Ofsted has told Bournemouth children's services that they need to improve and rated the authority as 'requires improvement'.
Senior leaders have not made progress with a number of recommendations from the previous inspection and practice deficits remain in key areas. Leaders have also not paid sufficient attention to address areas of practice where performance is poor or has declined, such as the experiences and progress of care leavers.
"Although action has been taken to improve capacity and oversight of practice in some teams, it has not led to consistent and timely improvements in service provision," said the report.
Decision-making in the multi-agency safeguarding hub (MASH) is not consistently timely, the quality of strategy discussions is too variable and subsequent child protection enquiries are not recorded well, the report added. The majority of assessments undertaken by the assessment team are of poor quality.
However, Ofsted noted that work within the safeguarding team is of a better standard throughout, and once their cases reach this team, children receive timely and effective help from experienced social workers to improve their circumstances.
It added that prior to leaving care, most children receive a good service from their social workers, who know them well. The majority make good progress and live in good-quality foster homes with carers who are supportive and meet their needs.
However, services for care leavers have deteriorated since the last inspection and too many young people are not supported effectively in order to ensure that they achieve good outcomes or are ready for adulthood.
The experiences and progress of children who need help and protection was rated as 'requires improvement' and Ofsted highlighted:
- Too often, children and young people in Bournemouth do not receive timely support to meet their needs.
- Social workers and managers do not always make appropriate decisions about the level of intervention required to help children.
- The local authority has not made sufficient progress since the last inspection to develop an edge of care service for adolescents.
- However, where children are considered to be at risk of significant harm, they receive an effective service. The quality of help and protection provided by the disabled children’s team is a strength.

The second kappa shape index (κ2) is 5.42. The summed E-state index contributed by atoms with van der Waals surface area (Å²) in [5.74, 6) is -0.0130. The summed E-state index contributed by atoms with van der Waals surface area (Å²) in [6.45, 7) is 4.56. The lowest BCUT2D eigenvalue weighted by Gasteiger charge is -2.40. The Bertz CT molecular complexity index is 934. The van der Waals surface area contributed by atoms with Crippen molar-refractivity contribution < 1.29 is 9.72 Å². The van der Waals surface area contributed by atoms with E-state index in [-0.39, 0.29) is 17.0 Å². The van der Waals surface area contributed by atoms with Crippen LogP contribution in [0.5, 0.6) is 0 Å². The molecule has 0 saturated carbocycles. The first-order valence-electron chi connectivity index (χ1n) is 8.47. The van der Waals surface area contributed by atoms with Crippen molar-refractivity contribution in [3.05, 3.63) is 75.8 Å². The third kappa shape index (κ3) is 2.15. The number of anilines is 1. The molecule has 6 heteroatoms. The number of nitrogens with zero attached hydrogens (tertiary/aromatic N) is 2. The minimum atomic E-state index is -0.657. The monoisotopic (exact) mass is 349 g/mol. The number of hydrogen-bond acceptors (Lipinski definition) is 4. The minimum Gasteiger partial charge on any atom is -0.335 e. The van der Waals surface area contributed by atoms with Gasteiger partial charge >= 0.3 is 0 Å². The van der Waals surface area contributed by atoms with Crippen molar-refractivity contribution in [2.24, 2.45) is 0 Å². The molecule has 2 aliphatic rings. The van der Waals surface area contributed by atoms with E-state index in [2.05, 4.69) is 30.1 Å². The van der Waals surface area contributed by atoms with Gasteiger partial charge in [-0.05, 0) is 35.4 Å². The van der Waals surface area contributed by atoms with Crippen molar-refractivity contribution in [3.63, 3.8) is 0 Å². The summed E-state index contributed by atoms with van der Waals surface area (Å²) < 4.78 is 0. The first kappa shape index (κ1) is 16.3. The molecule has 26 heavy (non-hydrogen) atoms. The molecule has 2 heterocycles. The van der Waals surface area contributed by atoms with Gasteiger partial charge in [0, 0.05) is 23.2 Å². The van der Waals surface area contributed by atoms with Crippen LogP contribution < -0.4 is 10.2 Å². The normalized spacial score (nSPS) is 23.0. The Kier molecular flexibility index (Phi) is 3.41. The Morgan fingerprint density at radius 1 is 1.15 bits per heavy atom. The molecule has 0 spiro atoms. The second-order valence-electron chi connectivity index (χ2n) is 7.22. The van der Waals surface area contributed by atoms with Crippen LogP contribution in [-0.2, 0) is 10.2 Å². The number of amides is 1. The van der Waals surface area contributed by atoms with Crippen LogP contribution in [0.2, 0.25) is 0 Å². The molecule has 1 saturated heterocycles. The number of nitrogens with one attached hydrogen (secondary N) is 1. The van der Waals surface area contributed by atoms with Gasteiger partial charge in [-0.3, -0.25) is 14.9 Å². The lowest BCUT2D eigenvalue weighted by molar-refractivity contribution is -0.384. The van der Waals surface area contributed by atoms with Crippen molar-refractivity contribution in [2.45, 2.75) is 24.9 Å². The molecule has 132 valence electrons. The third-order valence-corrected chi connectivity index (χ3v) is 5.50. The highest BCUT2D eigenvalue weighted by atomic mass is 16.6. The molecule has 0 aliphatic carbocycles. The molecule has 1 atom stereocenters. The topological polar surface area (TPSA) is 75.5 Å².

The experiences and progress of children in care and care leavers requires improvement. Ofsted said:
- High caseloads for personal advisers are impacting on the ability to deliver an effective service.
- While the timeliness of completing pathway plans has improved, the quality of planning for the majority of care leavers is poor, and interventions often lack focus and direction.
- Visits to care leavers are not sufficiently timely or purposeful.
Yet the inspectorate said children are well matched with adopters who are able to access a range of therapeutic and support services to maximise their understanding of and care for children. Further, creative direct and life-story work is undertaken with children in care to help them make sense of their lives and build emotional resilience. Social workers draw on a range of multi-agency and in-house services in order to enhance their practice.
With regards to the impact of leaders on social work practice with children and families which was rated as inadequate, Ofsted found:
- Management oversight of frontline practice is not effective in some teams.
- Managers are not consistently rigorous in monitoring and challenging the quality of social work practice to improve outcomes for children.
- Regular auditing of case files is undertaken by the local authority, but the experiences of children are not yet being effectively captured to inform leaders of the quality of practice or to inform service improvements.
However, the local authority has improved the range and quality of performance information available since the last inspection, and regular meetings with frontline managers are increasing ownership of performance. This is driving improvements in compliance-related practice, such as the timeliness of completing assessments.
"The local authority has been successful in recruiting and retaining social workers, reducing the reliance on agency staff and stabilising the workforce. There is a clear and comprehensive range of development opportunities available, with good links to the Pan Dorset Health and Social Care Academy based at Bournemouth University. Social workers are positive about working in Bournemouth, and caseloads are manageable for the majority of workers," said the report.
Ofsted makes a number of recommendations that Bournemouth should concentrate on improving including:
- The effectiveness and oversight of leaders to drive forward service improvements.
- Management oversight and review of social work practice, including supervision.
- The application of thresholds in relation to referrals and decision-making following the completion of assessments.
- The quality of response to homeless 16-and 17-year-olds and children on the edge of care.
- The quality of responses to children at risk of sexual exploitation or to children who go missing.